SARS-achtig virus duikt op MERS (Middle East respiratory syndrome- coronavirus)

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oma

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Reactie #30 Gepost op: 7 september 2013, 14:45:33
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Coronavirus has claimed two lives in Saudi Arabia and one in Qatar, bringing total number of fatalities globally to 50. (edit 024: onjuist)

Two women have died of the coronavirus MERS in Saudi Arabia, the health ministry said, bringing the total number of fatalities in the kingdom to 44.

The victims were identified on Saturday as a 41-year-old health sector worker in Riyadh and a 79-year-old woman who suffered from chronic illnesses and who came into contact with a patient stricken by the virus in the northeastern city of Hafr Al Baten.

Meanwhile, a Qatari man has also died from the virus, becoming the second fatality from the SARS-like virus to be recorded in the Gulf state, a health authority said on Saturday.

http://www.aljazeera.com/news/middleeast/2013/09/2013978924688507.html


oma

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07/09/2013

Disease Outbreak News

7 SEPTEMBER 2013 - WHO has been informed of four (4) additional laboratory-confirmed cases of Middle East respiratory syndrome coronavirus (MERS-CoV) infection in Saudi Arabia.

The first case is a 41 year-old female healthcare worker from Riyadh with no known underlying medical conditions and who became ill on 15 August, 2013. Her condition deteriorated and she passed away at the end of August. No known exposure to animals, or to a confirmed MERS-CoV case, has been identified and investigations into the source of infection are on-going.

The second case is a 30 year-old Saudi male healthcare worker from Riyadh, working in the same hospital as the above confirmed case. He developed severe pneumonia on 1 September, 2013, and is currently in critical condition.

The third case is a 79 year-old woman from Hafar al-Batin province who developed a respiratory illness on 21 August, 2013. She is a contact of a confirmed MERS-CoV case in a family cluster. Her condition deteriorated and she passed away on 2 September, 2013.

The fourth case is a 47 year-old Saudi man from Hafar al-Batin province with a chronic heart condition and who became ill on 23 August, 2013. He is a contact of a confirmed MERS-CoV case in a family cluster. He is currently in critical condition.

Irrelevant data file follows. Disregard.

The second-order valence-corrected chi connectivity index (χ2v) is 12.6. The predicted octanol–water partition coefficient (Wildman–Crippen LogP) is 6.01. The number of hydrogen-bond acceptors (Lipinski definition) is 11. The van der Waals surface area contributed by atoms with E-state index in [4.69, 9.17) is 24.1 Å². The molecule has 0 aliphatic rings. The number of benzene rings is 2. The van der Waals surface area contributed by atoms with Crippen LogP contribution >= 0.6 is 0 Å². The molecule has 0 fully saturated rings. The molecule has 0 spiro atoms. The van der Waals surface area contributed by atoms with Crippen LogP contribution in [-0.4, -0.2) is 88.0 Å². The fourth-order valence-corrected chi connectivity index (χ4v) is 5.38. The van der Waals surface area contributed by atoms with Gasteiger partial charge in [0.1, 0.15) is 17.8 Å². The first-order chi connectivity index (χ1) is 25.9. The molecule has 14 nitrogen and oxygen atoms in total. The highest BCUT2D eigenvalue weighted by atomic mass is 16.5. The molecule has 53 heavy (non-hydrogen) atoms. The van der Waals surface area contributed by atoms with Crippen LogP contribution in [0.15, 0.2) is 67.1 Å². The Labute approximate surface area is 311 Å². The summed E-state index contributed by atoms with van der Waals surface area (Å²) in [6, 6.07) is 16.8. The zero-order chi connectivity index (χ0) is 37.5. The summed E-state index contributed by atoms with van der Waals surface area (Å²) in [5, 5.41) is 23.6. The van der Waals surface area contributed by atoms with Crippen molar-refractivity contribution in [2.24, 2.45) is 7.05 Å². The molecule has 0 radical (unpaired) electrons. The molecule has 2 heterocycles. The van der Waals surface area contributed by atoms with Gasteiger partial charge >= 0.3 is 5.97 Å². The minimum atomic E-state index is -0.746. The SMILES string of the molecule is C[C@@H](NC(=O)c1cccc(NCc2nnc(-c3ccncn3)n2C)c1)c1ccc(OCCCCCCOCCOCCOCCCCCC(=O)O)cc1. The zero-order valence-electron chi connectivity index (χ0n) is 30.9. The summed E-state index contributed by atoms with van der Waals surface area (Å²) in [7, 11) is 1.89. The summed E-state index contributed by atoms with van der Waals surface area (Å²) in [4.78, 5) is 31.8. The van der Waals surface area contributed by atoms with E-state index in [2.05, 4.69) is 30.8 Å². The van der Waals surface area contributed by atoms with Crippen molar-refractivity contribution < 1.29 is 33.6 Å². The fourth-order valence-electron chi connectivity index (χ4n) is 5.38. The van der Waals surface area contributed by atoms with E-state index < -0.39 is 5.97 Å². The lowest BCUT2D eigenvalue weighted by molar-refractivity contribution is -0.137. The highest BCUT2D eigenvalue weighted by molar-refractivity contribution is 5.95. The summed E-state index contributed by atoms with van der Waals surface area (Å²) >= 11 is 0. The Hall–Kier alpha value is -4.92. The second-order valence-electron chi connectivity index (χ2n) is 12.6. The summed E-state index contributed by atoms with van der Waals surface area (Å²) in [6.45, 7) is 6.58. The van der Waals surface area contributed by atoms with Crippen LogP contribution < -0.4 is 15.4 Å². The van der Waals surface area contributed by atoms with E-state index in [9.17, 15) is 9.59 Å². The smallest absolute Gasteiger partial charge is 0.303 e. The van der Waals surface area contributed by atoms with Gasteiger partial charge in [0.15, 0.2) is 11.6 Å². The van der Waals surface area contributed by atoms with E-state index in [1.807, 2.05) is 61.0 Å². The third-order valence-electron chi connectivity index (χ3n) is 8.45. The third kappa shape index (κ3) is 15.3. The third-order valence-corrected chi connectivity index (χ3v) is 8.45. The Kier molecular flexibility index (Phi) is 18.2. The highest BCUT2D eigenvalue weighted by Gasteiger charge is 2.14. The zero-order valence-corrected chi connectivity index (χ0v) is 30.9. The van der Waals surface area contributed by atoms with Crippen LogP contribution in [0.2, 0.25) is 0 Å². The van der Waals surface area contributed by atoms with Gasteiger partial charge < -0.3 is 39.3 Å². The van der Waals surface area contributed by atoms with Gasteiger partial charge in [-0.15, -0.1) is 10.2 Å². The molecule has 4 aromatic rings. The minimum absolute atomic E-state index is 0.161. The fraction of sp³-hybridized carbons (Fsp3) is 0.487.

Globally, from September 2012 to date, WHO has been informed of a total of 114 laboratory-confirmed cases of infection with MERS-CoV, including 54 deaths.

Based on the current situation and available information, WHO encourages all Member States to continue their surveillance for severe acute respiratory infections (SARI) and to carefully review any unusual patterns.

Health care providers are advised to maintain vigilance. Recent travellers returning from the Middle East who develop SARI should be tested for MERS-CoV as advised in the current surveillance recommendations.

Specimens from patients’ lower respiratory tracts should be obtained for diagnosis where possible. Clinicians are reminded that MERS-CoV infection should be considered even with atypical signs and symptoms, such as diarrhoea, in patients who are immunocompromised.
 
Health care facilities are reminded of the importance of systematic implementation of infection prevention and control (IPC). Health care facilities that provide care for patients suspected or confirmed with MERS-CoV infection should take appropriate measures to decrease the risk of transmission of the virus to other patients, health care workers and visitors.

All Member States are reminded to promptly assess and notify WHO of any new case of infection with MERS-CoV, along with information about potential exposures that may have resulted in infection and a description of the clinical course. Investigation into the source of exposure should promptly be initiated to identify the mode of exposure, so that further transmission of the virus can be prevented.